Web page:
While study results have been conflicting for decades, a large study that has looked at thousands of Americans born between 1885 and 1980 reveals that well-being increases with age. However, overall happiness can be dependent on when a person is born.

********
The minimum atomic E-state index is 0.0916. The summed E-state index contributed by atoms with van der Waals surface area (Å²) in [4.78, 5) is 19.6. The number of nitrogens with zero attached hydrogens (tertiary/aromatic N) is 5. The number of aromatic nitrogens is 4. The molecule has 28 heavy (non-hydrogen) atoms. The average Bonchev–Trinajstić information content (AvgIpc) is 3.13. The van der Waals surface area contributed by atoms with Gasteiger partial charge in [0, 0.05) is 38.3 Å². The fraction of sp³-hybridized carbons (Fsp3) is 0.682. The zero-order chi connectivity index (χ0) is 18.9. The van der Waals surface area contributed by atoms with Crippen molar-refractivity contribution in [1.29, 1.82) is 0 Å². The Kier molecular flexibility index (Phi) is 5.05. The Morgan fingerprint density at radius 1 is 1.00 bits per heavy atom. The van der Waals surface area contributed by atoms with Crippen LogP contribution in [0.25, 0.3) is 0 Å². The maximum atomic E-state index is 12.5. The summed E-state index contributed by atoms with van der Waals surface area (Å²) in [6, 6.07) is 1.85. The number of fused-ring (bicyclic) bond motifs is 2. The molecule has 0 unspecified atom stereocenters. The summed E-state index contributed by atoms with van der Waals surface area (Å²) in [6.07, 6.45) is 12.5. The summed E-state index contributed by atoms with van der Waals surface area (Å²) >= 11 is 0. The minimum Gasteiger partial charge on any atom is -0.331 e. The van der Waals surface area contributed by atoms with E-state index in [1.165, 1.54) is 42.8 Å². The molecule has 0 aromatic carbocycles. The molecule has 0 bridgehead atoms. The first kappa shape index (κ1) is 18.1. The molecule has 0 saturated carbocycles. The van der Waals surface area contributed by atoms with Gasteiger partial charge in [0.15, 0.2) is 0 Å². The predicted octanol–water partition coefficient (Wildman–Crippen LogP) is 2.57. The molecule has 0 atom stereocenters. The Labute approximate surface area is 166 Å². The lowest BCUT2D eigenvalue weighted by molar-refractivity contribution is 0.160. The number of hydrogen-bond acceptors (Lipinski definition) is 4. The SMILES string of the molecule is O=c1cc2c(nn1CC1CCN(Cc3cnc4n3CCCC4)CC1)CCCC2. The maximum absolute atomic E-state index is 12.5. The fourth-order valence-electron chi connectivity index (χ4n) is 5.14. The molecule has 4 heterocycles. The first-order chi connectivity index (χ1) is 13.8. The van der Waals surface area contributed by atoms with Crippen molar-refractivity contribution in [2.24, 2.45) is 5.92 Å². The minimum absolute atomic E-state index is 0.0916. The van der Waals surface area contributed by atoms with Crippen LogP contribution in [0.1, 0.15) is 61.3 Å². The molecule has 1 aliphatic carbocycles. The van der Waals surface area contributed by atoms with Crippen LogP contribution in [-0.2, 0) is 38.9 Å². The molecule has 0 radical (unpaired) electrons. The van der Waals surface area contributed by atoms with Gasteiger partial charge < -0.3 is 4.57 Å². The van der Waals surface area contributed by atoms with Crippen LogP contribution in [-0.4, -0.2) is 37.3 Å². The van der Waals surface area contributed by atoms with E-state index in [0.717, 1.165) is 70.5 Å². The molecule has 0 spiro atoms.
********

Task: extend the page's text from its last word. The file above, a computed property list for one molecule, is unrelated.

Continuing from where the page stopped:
Past studies have compared older adults with middle aged and young adults, and have sometimes found that older adults are not as happy. This study, published in Psychological Science, however, looked specifically at the age and different life experiences of the participants. The researchers found that well-being increases over everyone’s lifetime. Though people who have lived through severe hardship, like the Great Depression may begin life less happy than those who have not been through such difficult times, it does not have to have a long-term negative effect. These findings may help to explain why past studies have found contradictory results – that tough times can influence a generation’s happiness for the rest of their lives. Nevertheless, the new study found that well-being increases over everyone’s lifetime, even for those who experience adversity early on. The good news is that we can look forward to feeling more content as we get older…… Scientific American Mind May/June 2013